English Español Deutsch Français 日本語

Fungal Rhinitis dog:Causes, Treatment, and Related Symptoms

Dog Medicine
Fungal rhinitis refers to infectious diseases in the nasal cavity caused by fungi. The main pathogens causing the disease are Cryptococcus and Aspergillus.

Causes of fungal rhinitis in dogs


Cryptococcus neoformans is a fungus that can infect dogs, most likely through the respiratory tract, and the central nervous system symptoms are most obvious in dogs. Pulmonary infections rarely show corresponding clinical symptoms, such as cough, dyspnea, and nasal discharge.

Aspergillus SPP.

Aspergillus fumigatus is a resident fungus in many animals. But it is a pathogen in some dogs. These organisms can form fungal patches (" fungal clusters ") that attack the nasal mucosa. In general, dogs are caused by some other nasal diseases, such as tumors, foreign bodies, trauma or immunodeficiency, which leads to reduced body resistance and secondary fungal infection. In healthy dogs, it is most likely due to excessive exposure to Aspergillus. Another fungus, Penicillium, can cause similar symptoms to Aspergillus. Aspergillus fumigatus is the most common fungal infection in the nasal cavity of dogs.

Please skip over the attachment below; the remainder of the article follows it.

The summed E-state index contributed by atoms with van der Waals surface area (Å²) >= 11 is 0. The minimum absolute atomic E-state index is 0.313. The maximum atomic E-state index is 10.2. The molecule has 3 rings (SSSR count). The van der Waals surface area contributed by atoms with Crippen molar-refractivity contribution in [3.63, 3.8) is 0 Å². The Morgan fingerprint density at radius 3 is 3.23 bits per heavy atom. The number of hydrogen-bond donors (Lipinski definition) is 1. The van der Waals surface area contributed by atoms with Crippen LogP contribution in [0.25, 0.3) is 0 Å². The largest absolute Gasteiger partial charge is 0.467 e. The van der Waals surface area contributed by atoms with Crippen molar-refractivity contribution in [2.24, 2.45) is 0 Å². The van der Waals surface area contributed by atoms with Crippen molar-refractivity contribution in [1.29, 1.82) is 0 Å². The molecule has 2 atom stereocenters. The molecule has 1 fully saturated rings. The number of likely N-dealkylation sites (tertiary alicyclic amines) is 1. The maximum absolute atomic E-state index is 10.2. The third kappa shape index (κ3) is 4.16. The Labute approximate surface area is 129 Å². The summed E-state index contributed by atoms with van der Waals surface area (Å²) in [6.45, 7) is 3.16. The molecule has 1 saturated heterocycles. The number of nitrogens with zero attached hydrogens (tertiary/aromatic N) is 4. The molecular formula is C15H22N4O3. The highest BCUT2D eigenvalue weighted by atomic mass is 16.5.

The main symptoms of fungal rhinitis in dogs

Fungal rhinitis occurs mainly in long-headed dogs from young dogs to middle age. Infected dogs are characterized by mucus or thick nasal discharge from one or both nostrils, occasionally with blood, characterized by absence of pigmentation or ulceration in the nasal cavity, and sometimes facial pain or facial curvature.

Diagnostic criteria for fungal rhinitis in dogs

Different possibilities were initially screened by examination of his medical history. Serological tests, AGAR gel double diffusion and ELISA were performed, and the diagnosis could be confirmed when the results were positive.

Treatment method of fungal rhinitis in dogs

Clotrimazole, most commonly used, acts directly on the site of infection. Rhinoscopy was performed one month after treatment to determine the therapeutic effect. If fungi are still present, secondary treatment is required. The use of antifungal agents should be accompanied by testing of liver function, as it may cause liver injury. Clotrimazole immersion should be used to treat dogs with nasal fungal infection. It can also be treated by oral imidazole or triazole compounds alone or combined with surgery, and strengthen the care of the sick dogs. Prognosis depends on how the fungus invades. Only the cavity is involved in the best prognosis; however, invasion of the frontal sinus and invasion of the ethmoid plate increase the negative factors. Owners need to be aware that no matter what treatment is applied, there is no guarantee of success with one treatment.